A. Mastaviciute, J. Kilaite, M. Tamulaitiene, V. Alekna.
Medicine of Vilnius University, Vilnius, Lithuania
The aim of this study was to investigate the association
between frailty and procollagen type I N propeptide in elderly women.
A retrospective cross-sectional study was performed in
National Osteoporosis Centre based in Vilnius, Lithuania. Women aged
60 years were included. Frailty status was defined using Fried
criteria: weakness, low walking speed, low physical activity, weight
loss, exhaustion. Participants were classified as robust, prefrail and frail
if they scored 0, 1
2, 3 points, respectively. Procollagen type I N
propeptide (PINP) concentration in serum was measured with Cobas
E411. Multinomial logistic regression was used to determine the
The study was performed on 161 women: of them 103 (64%)
were robust, 30 (18.6%) prefrail and 28 (17.4%) frail. Robust women
group were statistically significantly youngest (mean age 69.43 ± 6.22
years) and had PINP concentration of 54.1 ± 21.2 ng/mL. Prefrail groups
mean age was 70.79 ± 7.92 years, PINP level
67.2 ± 43.1 ng/mL. The
oldest women were in frail group (75.8 ± 5.98 years) and their PINP
level was 57.1 ± 20 ng/mL. Unadjusted analysis in prefrailty versus
robust group (reference category
robust) showed that higher levels
of PINP were statistically significantly associated with being prefrail
(OR: 1.01, 95% CI: 1.0; 1.03; p = 0.036). After adjusting for the age, the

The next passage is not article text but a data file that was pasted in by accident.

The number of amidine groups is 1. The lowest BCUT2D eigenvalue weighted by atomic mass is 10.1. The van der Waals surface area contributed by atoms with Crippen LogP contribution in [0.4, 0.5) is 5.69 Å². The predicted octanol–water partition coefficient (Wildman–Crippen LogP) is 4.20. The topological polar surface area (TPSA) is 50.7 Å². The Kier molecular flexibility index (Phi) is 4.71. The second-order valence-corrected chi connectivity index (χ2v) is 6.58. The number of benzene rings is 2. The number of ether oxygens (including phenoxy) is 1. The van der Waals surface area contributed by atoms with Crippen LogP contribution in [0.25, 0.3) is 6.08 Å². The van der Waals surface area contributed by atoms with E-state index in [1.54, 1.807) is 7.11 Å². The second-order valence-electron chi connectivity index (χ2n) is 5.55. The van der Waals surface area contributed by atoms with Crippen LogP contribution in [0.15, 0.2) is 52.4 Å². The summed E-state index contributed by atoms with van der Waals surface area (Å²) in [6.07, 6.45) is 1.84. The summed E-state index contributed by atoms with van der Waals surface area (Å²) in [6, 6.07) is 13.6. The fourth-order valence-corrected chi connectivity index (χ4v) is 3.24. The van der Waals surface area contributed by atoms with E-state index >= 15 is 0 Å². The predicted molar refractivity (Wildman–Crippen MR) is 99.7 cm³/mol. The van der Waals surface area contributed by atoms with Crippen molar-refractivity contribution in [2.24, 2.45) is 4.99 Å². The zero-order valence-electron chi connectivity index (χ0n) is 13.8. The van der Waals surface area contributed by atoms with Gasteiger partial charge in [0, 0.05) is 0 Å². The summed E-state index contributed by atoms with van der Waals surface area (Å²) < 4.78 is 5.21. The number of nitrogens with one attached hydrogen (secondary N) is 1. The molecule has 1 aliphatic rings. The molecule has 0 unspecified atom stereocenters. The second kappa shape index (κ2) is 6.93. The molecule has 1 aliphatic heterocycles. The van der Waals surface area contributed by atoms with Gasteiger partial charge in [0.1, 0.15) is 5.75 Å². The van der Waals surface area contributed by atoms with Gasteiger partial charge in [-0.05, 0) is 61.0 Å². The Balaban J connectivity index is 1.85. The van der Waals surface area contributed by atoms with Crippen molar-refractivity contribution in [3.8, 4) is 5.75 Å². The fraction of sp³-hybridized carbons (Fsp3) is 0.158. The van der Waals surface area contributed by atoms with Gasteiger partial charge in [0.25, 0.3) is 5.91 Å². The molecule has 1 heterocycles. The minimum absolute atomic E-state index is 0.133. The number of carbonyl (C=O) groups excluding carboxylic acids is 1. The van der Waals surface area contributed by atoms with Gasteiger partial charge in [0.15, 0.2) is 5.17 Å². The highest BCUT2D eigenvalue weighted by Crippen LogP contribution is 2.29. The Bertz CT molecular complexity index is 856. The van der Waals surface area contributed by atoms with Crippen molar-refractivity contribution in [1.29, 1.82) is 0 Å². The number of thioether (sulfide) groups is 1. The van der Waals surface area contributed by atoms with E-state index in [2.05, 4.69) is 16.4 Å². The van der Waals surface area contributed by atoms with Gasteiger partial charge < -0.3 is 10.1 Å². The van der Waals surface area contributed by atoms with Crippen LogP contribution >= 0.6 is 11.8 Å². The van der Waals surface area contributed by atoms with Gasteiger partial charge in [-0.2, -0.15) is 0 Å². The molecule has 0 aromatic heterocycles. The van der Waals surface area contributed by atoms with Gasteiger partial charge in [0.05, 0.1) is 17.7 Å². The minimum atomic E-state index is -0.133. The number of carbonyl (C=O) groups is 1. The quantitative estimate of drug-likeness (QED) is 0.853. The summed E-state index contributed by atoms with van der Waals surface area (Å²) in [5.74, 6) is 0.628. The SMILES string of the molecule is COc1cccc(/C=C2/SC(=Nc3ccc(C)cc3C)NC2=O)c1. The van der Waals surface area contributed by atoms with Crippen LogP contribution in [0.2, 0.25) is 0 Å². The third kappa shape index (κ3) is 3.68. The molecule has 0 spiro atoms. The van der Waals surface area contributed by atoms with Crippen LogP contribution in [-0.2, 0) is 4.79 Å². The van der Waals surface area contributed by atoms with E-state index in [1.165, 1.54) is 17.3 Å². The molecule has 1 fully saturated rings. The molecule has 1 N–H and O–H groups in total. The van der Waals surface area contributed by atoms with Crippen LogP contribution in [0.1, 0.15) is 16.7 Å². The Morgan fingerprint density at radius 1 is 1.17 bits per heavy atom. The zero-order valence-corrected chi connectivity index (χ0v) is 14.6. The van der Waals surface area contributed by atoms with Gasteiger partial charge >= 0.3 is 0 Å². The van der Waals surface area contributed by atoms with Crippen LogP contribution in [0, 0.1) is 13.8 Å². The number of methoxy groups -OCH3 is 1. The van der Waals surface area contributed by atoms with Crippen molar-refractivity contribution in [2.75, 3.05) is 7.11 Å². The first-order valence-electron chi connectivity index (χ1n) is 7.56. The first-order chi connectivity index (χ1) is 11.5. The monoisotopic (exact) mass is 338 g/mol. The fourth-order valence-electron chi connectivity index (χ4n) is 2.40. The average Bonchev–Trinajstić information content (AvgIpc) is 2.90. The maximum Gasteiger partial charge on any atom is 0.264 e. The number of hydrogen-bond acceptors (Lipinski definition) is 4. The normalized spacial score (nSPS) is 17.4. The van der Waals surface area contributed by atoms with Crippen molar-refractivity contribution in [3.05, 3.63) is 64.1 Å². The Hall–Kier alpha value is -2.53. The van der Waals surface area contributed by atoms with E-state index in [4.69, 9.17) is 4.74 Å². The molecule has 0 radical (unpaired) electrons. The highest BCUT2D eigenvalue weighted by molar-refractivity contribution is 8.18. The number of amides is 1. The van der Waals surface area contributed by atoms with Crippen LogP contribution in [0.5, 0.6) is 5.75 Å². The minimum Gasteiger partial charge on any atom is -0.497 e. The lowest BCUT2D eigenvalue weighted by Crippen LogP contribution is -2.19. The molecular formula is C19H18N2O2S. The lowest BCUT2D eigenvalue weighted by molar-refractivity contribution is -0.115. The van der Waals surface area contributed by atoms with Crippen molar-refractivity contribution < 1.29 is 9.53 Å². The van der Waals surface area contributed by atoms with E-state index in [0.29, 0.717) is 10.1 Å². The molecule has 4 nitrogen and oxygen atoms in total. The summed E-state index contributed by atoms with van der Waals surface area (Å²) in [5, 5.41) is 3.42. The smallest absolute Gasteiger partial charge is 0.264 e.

association between prefrailty and PINP was still statistically signifi-
cant (OR: 1.02, 95% CI: 1.0; 1.03; p = 0.04). No statistically significant
relationships were found in frailty versus robust and frailty versus
Prefrailty is associated with higher levels of procollagen
type I N propeptide in elderly women.
Frailty and pain in an internal medicine ward
, M.J. Pinto
, S. Malaca
, M. Sousa
, J.M. Costa
distrital de Santarém
3rd department of Internal Medicine
Frailty is defined as a state of decline and vulnerability
in late life, which entails a high risk of adverse outcomes [1,2].
Persistent pain is common among the elderly, with harmful
To study frailty and pain in patients admitted to an internal
medicine ward during April 2016, measured with the Tilburg Frailty
Indicator  and the Pain Impact Questionnaire (PIQ-6) . Patients
with <65 years, with severe intellectual impairment  and those
who refused to participate were excluded.
From the 63 elderly patients admitted, 41 were included in
the study. The mean age was 78.7 ± 6.0 years and 70.7% of the patients
were women. There were 58.5% patients considered frail (score
Pain and frailty were higher in woman, but not significantly. In the
80 years old group (48.8%), physical frailty and the pain impact
score were also not significantly different. A greater pain impact was
correlated with a higher frailty score (r = 0.442; p = 0.004). Patients
reported pain in 80.5%, with a mean of 58.5 ± 8.1 in the PIQ-6 score.
There was a previous ambulatory prescription of pain medication in
9,8%. During admission, 56.1% had analgesics (87.0% with paracetamol,
if needed). At discharge, 11.1% had an analgesic prescription.
Higher levels of pain were correlated with higher
levels of frailty. This emphasizes the importance of early detection
and interdisciplinary intervention, aiming to prevent vulnerability and
to reduce the incidence of complications. Hospitalization is an
opportunity to intervene but there is still much to be done in raising
awareness of health professionals.
Poster presentations / European Geriatric Medicine 7S1 (2016) S29